This was a virtual tour of wines by two related producers -- related by marriage, and related by virtue of quality and care in practice. Bibiana Gonzales Rave showed wines from her label Alma de Cattleya alongside husband Jeff Pisoni’s Lucia wines, along with with a bonus: An ATV tour of Pisoni Vineyard by Jeff’s brother Mark – something that they pulled off “live” thanks to the internet and Zoom’s ability to tie in people from anywhere, including the back forty, so to speak. Cheers to The Larsen Projekt for setting this up.
Bibiana’s story begins with always wanting to be a winemaker while growing up in Columbia – a country where there is virtually no wine culture to speak of – drinking fruit juice and beer. She remembers thinking that winemaking meant that you’d go to the corner store, get some grapes and make the wine. Simple, right? Thankfully, she continued to pursue her dream in Cognac and Bordeaux before coming to California in 2004. She and Jeff met in 2005. Her label is focused on delivering value in the moderate price range, and she does so beautifully. A pair of tastes:
2019 Alma de Cattleya Sauvignon Blanc, Sonoma County, California
; $22: A tart, crisp and refreshing expression of Sauvignon Blanc that features green apple, citrus and wet stone aromas and flavors. Beautifully bright and ready for more than casual summer sipping, try this with seafood or mixed green salads. 90
2017 Alma de Cattleya Cabernet Sauvignon, Napa Valley, California
; $48: This 100% Cabernet Sauvignon is very dry and very carefully oak spice-focused in a way that doesn’t cover varietally correct fruit aromas and flavors. It’s quite classic in expression, and it’s a value priced bottle considering the source. In short, a pleasurable glass that speaks plainly of what it is and where it’s from. 93
Jeff and brother Mark now handle the legacy of father Gary Pisoni, who planted about 40 years ago in what is now the Santa Lucia Highlands AVA. Though three of the four original acres were planted to Cabernet Sauvignon, Merlot and Chardonnay, Gary was an early pioneer with Pinot Noir in the region. He focused on high quality from the start, and Jeff and Mark are preserving his legacy well with their work with Burgundian varieties. A look:
2018 Lucia Chardonnay, Santa Lucia Highlands, Monterey County, California;
$45: Classy oak spice is prominent in this wine, but doesn’t dominate the notes of lemon crème, apple and pear, which are enlivened by zesty acidity. The wine is highly stylized and well managed from start to finish. Contains 60% Pisoni Vineyard (Clone 4) and 40% Soberanis Vineyard (Wente and some suitcase clones). 93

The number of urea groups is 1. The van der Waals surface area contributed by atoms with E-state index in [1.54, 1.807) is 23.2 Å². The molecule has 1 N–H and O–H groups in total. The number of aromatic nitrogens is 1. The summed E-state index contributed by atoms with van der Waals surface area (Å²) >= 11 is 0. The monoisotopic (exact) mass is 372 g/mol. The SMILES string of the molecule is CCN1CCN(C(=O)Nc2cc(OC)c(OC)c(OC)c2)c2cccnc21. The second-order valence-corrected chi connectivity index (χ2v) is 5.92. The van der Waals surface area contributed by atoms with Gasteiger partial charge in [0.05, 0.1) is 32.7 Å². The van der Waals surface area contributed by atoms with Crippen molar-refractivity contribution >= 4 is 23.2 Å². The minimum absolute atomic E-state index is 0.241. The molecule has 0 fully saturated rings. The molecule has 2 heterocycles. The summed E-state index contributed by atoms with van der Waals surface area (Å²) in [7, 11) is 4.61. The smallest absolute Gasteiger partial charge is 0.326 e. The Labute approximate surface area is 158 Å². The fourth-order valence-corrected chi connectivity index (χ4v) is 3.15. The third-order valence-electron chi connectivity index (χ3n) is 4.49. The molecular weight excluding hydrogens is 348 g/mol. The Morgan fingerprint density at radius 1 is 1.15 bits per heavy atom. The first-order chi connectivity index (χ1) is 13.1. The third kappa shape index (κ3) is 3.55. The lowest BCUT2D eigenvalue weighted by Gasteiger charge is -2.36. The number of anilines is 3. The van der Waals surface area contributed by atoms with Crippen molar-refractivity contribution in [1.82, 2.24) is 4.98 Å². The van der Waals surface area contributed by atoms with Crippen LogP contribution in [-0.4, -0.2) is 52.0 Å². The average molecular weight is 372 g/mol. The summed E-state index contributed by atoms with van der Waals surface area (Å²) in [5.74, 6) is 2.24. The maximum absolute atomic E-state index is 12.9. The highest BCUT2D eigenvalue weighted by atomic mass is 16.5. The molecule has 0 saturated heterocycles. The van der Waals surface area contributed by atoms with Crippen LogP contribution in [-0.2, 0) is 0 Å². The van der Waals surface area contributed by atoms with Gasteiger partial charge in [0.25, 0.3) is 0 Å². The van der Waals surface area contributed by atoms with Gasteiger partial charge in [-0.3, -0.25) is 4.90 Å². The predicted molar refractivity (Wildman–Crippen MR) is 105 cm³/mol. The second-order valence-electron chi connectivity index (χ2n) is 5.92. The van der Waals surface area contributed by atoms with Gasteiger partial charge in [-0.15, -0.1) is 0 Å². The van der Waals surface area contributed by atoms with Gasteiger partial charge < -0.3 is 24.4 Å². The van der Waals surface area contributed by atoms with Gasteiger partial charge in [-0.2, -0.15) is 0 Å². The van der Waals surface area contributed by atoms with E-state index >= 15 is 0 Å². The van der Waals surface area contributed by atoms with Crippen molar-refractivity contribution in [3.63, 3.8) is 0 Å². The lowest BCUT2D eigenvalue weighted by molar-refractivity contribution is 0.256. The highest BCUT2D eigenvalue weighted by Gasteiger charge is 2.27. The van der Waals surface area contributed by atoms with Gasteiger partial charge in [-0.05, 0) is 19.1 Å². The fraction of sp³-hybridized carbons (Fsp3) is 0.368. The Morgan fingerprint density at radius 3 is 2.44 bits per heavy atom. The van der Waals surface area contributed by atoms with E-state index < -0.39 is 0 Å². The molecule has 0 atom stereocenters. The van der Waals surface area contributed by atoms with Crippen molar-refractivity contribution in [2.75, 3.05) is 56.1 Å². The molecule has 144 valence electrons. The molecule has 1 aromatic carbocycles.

2018 Lucia Pinot Noir, Santa Lucia Highlands, Monterey County, California
; $45: This wine really shows what I call SLH funk (mushroom and a combination of dry and damp earth minerality with a little stemmy character), and that plays well off of the black cherry fruit in a completely dry style that finishes very long. This vintage was crafted entirely with French oak, about 40% new, and source 50% from Pisoni Vineyard, 25% Gary’s Vineyard and 25% Soberani Vineyard. It’s a regional showcase. 93
The vineyard tour was a highlight. Mark was able to show the fog parked out to the west of the vineyard, poised to make its daily ingress into the highlands bench and make the AVA signature possible. He also showed techniques for maintaining low yields through pruning and dropping excess fruit, as well as practices such as insect propagation, use of cover crops, and composting to keep a healthy biome that makes native yeast fermentations possible. Mark has also become quite a beekeeper, and the estate is producing a small amount of honey.
Bibi and Jeff also collaborate on a Sauvignon Blanc and a Semillion/Sauvignon Blanc blend under a label called Shared Notes. Watch for reviews in the future. They also offer a custom roast coffee from Bibi’s native country, sourced from a single site near Medallín. I do a little roasting myself, and I can tell you that the coffee is legit!
I look forward to visiting all of the above in person, but until then…Zoom Zoom!